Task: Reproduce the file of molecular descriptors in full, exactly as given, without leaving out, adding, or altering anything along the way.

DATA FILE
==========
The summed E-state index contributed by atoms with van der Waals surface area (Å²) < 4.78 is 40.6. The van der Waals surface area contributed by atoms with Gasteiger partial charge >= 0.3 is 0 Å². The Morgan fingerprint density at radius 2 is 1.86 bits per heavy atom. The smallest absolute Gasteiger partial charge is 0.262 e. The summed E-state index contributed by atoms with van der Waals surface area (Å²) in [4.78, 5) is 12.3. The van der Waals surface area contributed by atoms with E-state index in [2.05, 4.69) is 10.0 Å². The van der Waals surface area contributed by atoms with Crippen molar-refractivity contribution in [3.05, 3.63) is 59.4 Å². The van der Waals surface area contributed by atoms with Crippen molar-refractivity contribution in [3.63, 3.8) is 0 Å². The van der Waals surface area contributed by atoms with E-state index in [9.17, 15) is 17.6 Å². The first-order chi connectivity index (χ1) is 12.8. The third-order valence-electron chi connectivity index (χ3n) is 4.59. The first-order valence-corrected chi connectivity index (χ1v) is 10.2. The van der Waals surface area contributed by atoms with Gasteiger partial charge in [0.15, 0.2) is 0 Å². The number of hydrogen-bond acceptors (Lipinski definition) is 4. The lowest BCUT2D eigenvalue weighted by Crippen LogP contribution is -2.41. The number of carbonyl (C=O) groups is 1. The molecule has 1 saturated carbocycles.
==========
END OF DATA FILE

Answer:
The summed E-state index contributed by atoms with van der Waals surface area (Å²) < 4.78 is 40.6. The van der Waals surface area contributed by atoms with Gasteiger partial charge >= 0.3 is 0 Å². The Morgan fingerprint density at radius 2 is 1.86 bits per heavy atom. The smallest absolute Gasteiger partial charge is 0.262 e. The summed E-state index contributed by atoms with van der Waals surface area (Å²) in [4.78, 5) is 12.3. The van der Waals surface area contributed by atoms with E-state index in [2.05, 4.69) is 10.0 Å². The van der Waals surface area contributed by atoms with Crippen molar-refractivity contribution in [3.05, 3.63) is 59.4 Å². The van der Waals surface area contributed by atoms with Crippen molar-refractivity contribution in [3.63, 3.8) is 0 Å². The van der Waals surface area contributed by atoms with E-state index in [9.17, 15) is 17.6 Å². The first-order chi connectivity index (χ1) is 12.8. The third-order valence-electron chi connectivity index (χ3n) is 4.59. The first-order valence-corrected chi connectivity index (χ1v) is 10.2. The van der Waals surface area contributed by atoms with Gasteiger partial charge in [0.15, 0.2) is 0 Å². The number of hydrogen-bond acceptors (Lipinski definition) is 4. The lowest BCUT2D eigenvalue weighted by Crippen LogP contribution is -2.41. The number of carbonyl (C=O) groups is 1. The molecule has 1 saturated carbocycles.